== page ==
by Dan Roberts
The “English Longitudinal Study of Ageing” has found that people with poor eyesight are three to five times more likely than those with good eyesight to suffer from low quality of life, poor psychological health, and depression.1
When those inequalities are accounted for, however, the impact of poor eyesight itself makes almost no difference. By awakening and strengthening other senses that have lain dormant in deference to sight, up to 99% of all normal daily living activities can be continued, and quality of life can be maintained.2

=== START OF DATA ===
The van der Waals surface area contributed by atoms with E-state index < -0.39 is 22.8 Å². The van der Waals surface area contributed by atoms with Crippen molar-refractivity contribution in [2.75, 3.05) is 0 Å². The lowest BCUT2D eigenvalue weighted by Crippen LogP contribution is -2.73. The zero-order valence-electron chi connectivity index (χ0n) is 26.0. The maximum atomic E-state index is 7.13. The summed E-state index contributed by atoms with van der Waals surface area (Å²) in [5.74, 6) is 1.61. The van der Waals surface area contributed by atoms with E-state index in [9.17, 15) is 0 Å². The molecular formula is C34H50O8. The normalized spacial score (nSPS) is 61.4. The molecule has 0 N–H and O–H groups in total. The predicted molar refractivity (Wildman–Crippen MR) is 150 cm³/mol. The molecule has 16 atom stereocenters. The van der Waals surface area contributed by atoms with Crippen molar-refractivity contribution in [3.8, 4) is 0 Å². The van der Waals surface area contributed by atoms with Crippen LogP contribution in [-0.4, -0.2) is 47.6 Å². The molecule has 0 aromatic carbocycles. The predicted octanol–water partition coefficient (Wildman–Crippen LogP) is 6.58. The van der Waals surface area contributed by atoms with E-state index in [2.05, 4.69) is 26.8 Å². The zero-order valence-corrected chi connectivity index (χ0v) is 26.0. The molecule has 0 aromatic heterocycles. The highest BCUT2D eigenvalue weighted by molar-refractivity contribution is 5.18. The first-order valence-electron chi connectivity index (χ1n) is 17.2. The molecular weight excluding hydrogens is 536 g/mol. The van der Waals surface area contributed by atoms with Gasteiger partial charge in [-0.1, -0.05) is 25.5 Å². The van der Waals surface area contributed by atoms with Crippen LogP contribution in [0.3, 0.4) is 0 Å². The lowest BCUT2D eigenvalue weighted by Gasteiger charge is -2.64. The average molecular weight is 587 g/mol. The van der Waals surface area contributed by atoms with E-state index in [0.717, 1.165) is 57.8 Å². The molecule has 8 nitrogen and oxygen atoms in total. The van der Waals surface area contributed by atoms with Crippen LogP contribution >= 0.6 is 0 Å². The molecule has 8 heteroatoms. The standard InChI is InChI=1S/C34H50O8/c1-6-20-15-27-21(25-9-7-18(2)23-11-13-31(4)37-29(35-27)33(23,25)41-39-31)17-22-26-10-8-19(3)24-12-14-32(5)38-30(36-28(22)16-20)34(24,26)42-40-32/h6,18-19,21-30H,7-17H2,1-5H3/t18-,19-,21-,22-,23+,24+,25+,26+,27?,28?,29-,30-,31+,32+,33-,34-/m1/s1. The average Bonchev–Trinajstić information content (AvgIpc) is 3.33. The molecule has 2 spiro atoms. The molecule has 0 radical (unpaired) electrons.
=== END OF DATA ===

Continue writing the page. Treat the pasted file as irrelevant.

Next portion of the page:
1 Marmot M, Banks J, Blundell R, Lessof C, Nazroo J. Health, Wealth and Lifestyles of the Older Population in England. The 2002 English Longitudinal Study of Ageing. London: Institute for Fiscal Studies, 2003.
2 “An Examination of Sensory Contributions to Independent Activities of Daily Living” by Dan Roberts (February 2011)